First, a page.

Wednesday, February 3, 2010

The enemies of "oughts" and "ifs"

It's been awhile- a long while-since I stepped inside a "Christian" bookstore. I don't tend to find the books that I'm interested reading in that spot. And, there are plaques and posters with pithy sayings, like: "Yesterday is history, tomorrow is a mystery, and today is a gift- that's why they call it the present." I think I'll pass on the mug.

You can find this stuff at Hallmark stores, thrift stores, and, somewhere in Boulder, there has to be a store with these trinkets. Not just Christian bookstores. One of the quips, whether it is a ditty on a Hallmark card or in some self-help book or in a conversation, is that living in the present moment is what we aim for. Not in the past or in the future, but now. Here and now.

"Here and now." Ahh, that's the title of a book I just finished. By the late Henri Nouwen. This idea of living fully in the present is not a new concept, and it sounds rather simple; it's not a complex idea. It's not like some of my college philosophy textbooks where, after reading the same page five times, I was still scratching my head! But, just because it is a simple notion doesn't mean it is easy to live this out in my life. Far from it.

Here's the way Nouwen put it, "The real enemies of our life are the 'oughts' and the 'ifs.' They pull us backward into the unalterable past and forward into the unpredictable future." (p.18) I messed up and ought to have done it differently. Or, I had an opportunity to take positive action and I didn't; I should have. The other end is the enemy of the "what if." What if I never get married? What if the economy doesn't clear up and I can never get a job with security? What if something happens to my health?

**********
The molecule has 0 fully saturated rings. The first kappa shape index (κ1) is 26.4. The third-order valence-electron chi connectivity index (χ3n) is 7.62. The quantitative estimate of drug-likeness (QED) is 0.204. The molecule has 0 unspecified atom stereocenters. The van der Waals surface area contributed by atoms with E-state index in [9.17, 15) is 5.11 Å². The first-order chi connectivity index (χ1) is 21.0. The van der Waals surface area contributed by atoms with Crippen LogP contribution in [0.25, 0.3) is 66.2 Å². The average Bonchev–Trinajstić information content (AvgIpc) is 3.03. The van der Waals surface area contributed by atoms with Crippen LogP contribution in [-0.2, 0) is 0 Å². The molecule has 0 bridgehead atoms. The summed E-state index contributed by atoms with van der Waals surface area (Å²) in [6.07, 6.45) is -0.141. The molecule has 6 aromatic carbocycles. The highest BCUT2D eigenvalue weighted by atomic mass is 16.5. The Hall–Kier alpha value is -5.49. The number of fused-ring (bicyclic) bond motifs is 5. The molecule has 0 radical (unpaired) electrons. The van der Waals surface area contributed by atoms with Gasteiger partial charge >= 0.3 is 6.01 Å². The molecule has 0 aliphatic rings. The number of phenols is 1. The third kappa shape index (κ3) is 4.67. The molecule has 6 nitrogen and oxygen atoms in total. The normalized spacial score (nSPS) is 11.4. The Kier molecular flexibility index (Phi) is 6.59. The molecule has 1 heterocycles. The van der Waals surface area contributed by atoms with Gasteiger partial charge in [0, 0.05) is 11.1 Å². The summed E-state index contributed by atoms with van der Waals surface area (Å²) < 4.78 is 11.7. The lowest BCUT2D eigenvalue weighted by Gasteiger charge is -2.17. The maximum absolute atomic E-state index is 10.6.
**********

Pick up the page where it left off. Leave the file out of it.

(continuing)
Now, there is a positive dimension to looking into our past and learning from either mistakes (or, I'll use the "sin" word) or hurtful experiences, and taking time to consider goals, dreams or visions for one's future. That is quite different from the "oughts" and "ifs."

I'm inclined to think we gravitate, for any number of reasons, more toward the "ought" or "if" side. The catch, if it toward the "oughts," is the drain of guilt. If you are prone to the "what ifs," you will get snagged with anxiety or worry. I land on the side of the "ifs" when I am not operating out of living in the present.

What is it for you? "Oughts"- and then, guilt? Or, "ifs"- and then, anxiety?

What I hear in Jesus' words, and see in his life, and the good news of the Kingdom he came announcing, is clearly about the present. "The Kingdom is here among you!" Enter this abundant life- now! Love God. Love others. Share your life, especially, with the poor, outsider, broken, and people who are marginalized.

It is far too simplistic to suggest that we can always live in the present, and avoid the "oughts" and "ifs," and the corresponding and crippling guilt or worry. But, it is realistic to propose that we can live more and more in the present, rather than focused on the past or future.

I need reminders; that's why I read such books. Why I read scripture daily. That's why community is important for me.

Here and Now. Good reminder. Let's keep reminding each- both in words and action.

Anyone have a pithy slogan for this to put on a plaque, mug and t-shirt?... No; forget it.

1 comment:

Barb said...

Glad you shared your blog address with me. Thought provoking - inspiring comments.